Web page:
Then I read some fellow saying the Ken Thorpe is wrong about the problems with the health care system. I don't know if this fellow is right or wrong, I haven't bothered digging lest I discover another conservative ideologue, but he's using breast cancer screening as an example! This month of all months! And it's an irresponsible argument at that! Not to mention that Ken Thorpe didn't make any arguments in his article.
Leave to Health Despairs [sic] to claim that the major reason the US spends more on health care is because we are sicker. Confusing diagnosis (which is a function of being able to see a doctor multiplied by what the doctor can do time what the doctor gets paid for) for prevalence Ken Thorpe et al. claim that at least part of the underlying difference in prevalence is poorer health status. Really? He goes on to estimate that the prevalence of diagnosed cancer was 12.2 percent in the United States but only 5.4 percent in Europe in 2004. A huge difference. Even Thorpe has to write: "Are Americans really more likely to develop malignant tumors, or are they just screened more intensely than Europeans are? Comparisons of breast cancer screening rates and five-year cancer survival rates suggest the latter"Bad idea. It's a little more complicated and this guy doesn't seem to know Thorpe, since anyone who has met the man would be surprised if he ever made a claim that was not supported by the data. I would respectfully suggest the study is an example of how one tests a hypothesis. Once you design the study, you follow the data, wherever it may take you. Authors are permitted to suggest potential explanations for the data, but never state a 'claim', lest their objectivity and intellectual integrity be challenged.
The US is heavily doctored, but access is uneven. The wealthy take care of themselves wherever they may be. The middle class takes the brunt of profit-making, getting access, but not necessarily access to the best. How can you tell if someone is good anyway? How can you tell if you're being encouraged to have an investigation or a procedure just because it is billable?
So the hypothesis that more cancers are being detected earlier is certainly possible, given the data.
But the American health care system is not driven by cost-effectiveness as socialized countries are. There is no point doing a mammogram in a young woman because the test is not sufficiently discriminative until most women get into their 40's. It also detects a lot of abnormalities that are not cancer. PSA's are just not done in low-risk individuals for fear of extra cost for no benefit and sometimes even the potential of harm.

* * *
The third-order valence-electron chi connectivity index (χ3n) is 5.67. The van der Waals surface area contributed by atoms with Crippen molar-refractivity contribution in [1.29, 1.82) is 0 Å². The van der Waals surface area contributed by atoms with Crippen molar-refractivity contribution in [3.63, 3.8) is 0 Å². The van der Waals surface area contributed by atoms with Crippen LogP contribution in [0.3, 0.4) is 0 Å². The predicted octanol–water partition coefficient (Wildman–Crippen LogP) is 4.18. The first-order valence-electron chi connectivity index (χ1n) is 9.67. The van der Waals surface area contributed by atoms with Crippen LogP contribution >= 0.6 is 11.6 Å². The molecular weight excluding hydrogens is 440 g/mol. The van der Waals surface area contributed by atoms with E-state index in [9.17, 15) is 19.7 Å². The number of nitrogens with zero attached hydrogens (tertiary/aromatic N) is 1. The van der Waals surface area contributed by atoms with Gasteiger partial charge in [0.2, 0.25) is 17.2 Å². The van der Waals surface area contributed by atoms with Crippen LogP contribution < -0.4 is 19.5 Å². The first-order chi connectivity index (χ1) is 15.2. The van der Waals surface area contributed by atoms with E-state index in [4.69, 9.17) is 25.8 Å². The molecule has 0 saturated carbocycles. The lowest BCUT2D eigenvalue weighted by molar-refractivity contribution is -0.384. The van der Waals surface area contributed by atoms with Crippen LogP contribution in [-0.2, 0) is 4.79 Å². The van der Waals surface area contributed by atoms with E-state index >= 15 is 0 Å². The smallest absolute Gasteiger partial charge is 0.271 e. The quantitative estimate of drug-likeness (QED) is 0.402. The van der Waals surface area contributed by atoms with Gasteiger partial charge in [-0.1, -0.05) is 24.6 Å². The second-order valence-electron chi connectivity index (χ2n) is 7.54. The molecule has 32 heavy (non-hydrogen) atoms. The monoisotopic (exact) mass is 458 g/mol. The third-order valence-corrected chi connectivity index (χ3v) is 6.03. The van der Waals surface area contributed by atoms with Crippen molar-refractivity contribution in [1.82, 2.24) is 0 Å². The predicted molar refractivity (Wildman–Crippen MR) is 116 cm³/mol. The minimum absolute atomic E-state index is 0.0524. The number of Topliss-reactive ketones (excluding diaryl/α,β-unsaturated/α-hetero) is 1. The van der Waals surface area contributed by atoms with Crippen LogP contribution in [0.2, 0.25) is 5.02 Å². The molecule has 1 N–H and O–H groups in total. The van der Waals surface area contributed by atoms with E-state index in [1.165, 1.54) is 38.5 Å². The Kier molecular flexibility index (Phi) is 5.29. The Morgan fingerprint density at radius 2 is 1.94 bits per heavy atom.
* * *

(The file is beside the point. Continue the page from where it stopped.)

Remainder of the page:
In the US, we have a consumerist society where the patient, now a client, makes the decision themselves. It's a little like picking out a purse at Coach, "I want two preventions and a diagnostic."
So in the middle of breast cancer awareness month, Robert Goldberg is suggesting that the European system rations health care and gives the example of breast cancer and mammography rates. However, in Europe mammography coverage is higher than it is in the US. So they don't need to ration by preventing people from having so-called unnecessary procedures. The procedures have, in fact, become moot. The are sufficient misconceptions about breast cancer, that women don't need someone muddying the waters.
The kicker, I guess, is that the US rations health care more than socialized economies. We ration by money so if the cost is prohibitive the test or procedure simply doesn't get done. Could this have an effect on Dr. Thorpe's data? Why don't we hear about it in the US? Well, the middle class can be vocal, especially when they can't get the handbag -- uh, I mean procedures they want, and still can't afford a better quality of advice... the one that tells them about the tests and procedures they don't need.
The US spends more money on health care because it misplaces its resources. Period.
Ladies, get your mammograms. For this test, there are funds available so that no woman in America should go without. I suspect, when all is said and done, it will be clear that European women who get free mammograms benefit from earlier detection. Thus these countries enjoy a remarkably low cancer rate. In the US, it is not a matter of cost, it is that women don't know they can get free mammograms through their local health departments. Citizenship doesn't matter. And it could save your life.